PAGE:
Rachael Pantuso

A Chaotic Placement of Art:

A review of This is beyond insane. This is babel. by ALAS

There is a certain excitement inherent to entering a gallery in which the title of the current exhibition is the only information known. Therefore, I find this exhibition name a crucial aspect because it is the first encounter visitors have. Upon entering, This is beyond insane. This is babel, and taking note of the first details and works, questions – similar to, “Who is ALAS? What is their artistic motive?”– begin to have answers.

The information given on the exhibition label briefly informed visitors of the San Antonio based collaborative, ALAS’s, history. These two artists combine unrelated ideas, and experiment using rural objects relevant to their rural lifestyle(s). The space worked in their favor because the large gallery welcomed exploration by giving visitors ample room to walk. While beginning with Gallery I, my curiosity heightened upon seeing markers scattered on the floor along with drawings, apparently created by visitors, because their context did not match the gallery works. The artists had provided markers therefore inviting viewers to use them to draw or write freely on the provided parchment paper scattered on the floor. This gesture was appealing because the suggestion engages the audience as opposed to just strolling through. The gallery walls themselves were covered with the artists collaborative name, ALAS, written using an ominous font style. The font seemed to stir confusion amongst my conceptions of the exhibition because it did not match the disheveled, rural qualities of the works. The provided art ranged in medium and style from postcards, lists of objects and places, to a pair of dirty cowboy boots.

ALAS’s works appeared personal and intertwined because of the obscure subject matter. As if one needed to have been a follower of their journey to appreciate this display, and I feel this is where the exhibition lacked. When art is successful, it is because the attraction creates unity in people. It can be difficult to find a work intriguing or worthy of praise when the initial thought is, “this appears sloppy, why is that the case?” I kept feeling disappointed and uninterested throughout my stroll around the exhibition. There was a disconnect and distance between my experience of/with the works, as well as with the exhibition itself. A reason for said disconnect being, I did not relate to the subject matter or understand it. The works were arranged in a cluttered display, no clear background to stem from, nor direction provided for visitors. Given, I understood that the arrangement could have been constructed and designed with a purpose. However, whether it was intended to allow the viewer explore with minimal direction/instruction, or not, I still found it unsatisfying.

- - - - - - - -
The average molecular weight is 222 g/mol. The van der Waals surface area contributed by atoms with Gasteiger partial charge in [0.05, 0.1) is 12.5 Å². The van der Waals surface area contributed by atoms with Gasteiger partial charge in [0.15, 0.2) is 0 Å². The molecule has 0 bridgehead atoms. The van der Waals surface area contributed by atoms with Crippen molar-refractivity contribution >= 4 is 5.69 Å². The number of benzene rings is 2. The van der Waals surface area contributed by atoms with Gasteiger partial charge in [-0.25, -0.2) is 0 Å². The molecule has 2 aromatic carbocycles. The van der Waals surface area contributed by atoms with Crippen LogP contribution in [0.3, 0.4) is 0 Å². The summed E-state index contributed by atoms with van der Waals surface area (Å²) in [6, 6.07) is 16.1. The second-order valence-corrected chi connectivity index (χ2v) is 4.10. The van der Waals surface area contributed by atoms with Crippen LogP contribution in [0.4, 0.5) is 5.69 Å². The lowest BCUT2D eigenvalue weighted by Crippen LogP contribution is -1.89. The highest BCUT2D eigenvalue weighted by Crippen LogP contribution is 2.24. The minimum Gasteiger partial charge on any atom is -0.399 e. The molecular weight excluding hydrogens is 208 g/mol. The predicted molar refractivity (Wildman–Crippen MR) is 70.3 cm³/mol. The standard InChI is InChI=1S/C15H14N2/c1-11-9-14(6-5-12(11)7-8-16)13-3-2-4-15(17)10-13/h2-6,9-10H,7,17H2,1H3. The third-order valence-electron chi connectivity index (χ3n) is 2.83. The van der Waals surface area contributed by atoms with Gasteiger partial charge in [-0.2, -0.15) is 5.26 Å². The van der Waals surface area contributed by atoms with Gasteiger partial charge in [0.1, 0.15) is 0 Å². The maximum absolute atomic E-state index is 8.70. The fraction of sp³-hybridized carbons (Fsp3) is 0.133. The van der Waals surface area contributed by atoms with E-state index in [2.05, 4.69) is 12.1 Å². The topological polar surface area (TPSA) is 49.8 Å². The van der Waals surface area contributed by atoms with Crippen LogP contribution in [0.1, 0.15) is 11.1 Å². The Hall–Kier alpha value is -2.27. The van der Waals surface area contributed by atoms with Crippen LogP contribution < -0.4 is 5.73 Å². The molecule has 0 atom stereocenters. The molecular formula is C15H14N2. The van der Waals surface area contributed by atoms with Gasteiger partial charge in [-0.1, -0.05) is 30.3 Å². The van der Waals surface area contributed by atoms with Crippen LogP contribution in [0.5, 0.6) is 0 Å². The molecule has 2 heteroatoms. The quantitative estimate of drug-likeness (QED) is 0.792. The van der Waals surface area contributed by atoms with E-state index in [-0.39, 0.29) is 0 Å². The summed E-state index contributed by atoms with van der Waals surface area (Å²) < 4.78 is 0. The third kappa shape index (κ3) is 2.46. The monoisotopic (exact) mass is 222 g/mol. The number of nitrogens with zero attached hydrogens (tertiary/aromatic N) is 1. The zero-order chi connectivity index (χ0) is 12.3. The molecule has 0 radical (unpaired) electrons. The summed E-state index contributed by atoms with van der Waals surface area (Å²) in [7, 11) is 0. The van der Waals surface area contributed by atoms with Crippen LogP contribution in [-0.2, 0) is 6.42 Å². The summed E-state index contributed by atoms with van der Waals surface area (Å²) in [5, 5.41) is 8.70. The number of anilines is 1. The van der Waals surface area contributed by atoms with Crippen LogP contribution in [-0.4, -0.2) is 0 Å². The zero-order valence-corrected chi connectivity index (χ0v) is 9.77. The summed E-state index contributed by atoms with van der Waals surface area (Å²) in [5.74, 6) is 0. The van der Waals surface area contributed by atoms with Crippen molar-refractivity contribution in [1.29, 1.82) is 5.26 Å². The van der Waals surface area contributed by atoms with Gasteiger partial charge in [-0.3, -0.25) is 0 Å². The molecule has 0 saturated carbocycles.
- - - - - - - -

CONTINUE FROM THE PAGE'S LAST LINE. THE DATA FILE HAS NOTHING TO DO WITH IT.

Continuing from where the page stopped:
Despite the exhibition being unenjoyable, due to disorganization, it remains one I am glad to have experienced. The subject matter/works were unique and possessed reasoning, however the presentation in its entirety was lackluster. Both artists may be worth checking up on in the future. Curiosity does remain, although, as to what their future exhibitions will contain, and the subject matter they will explore.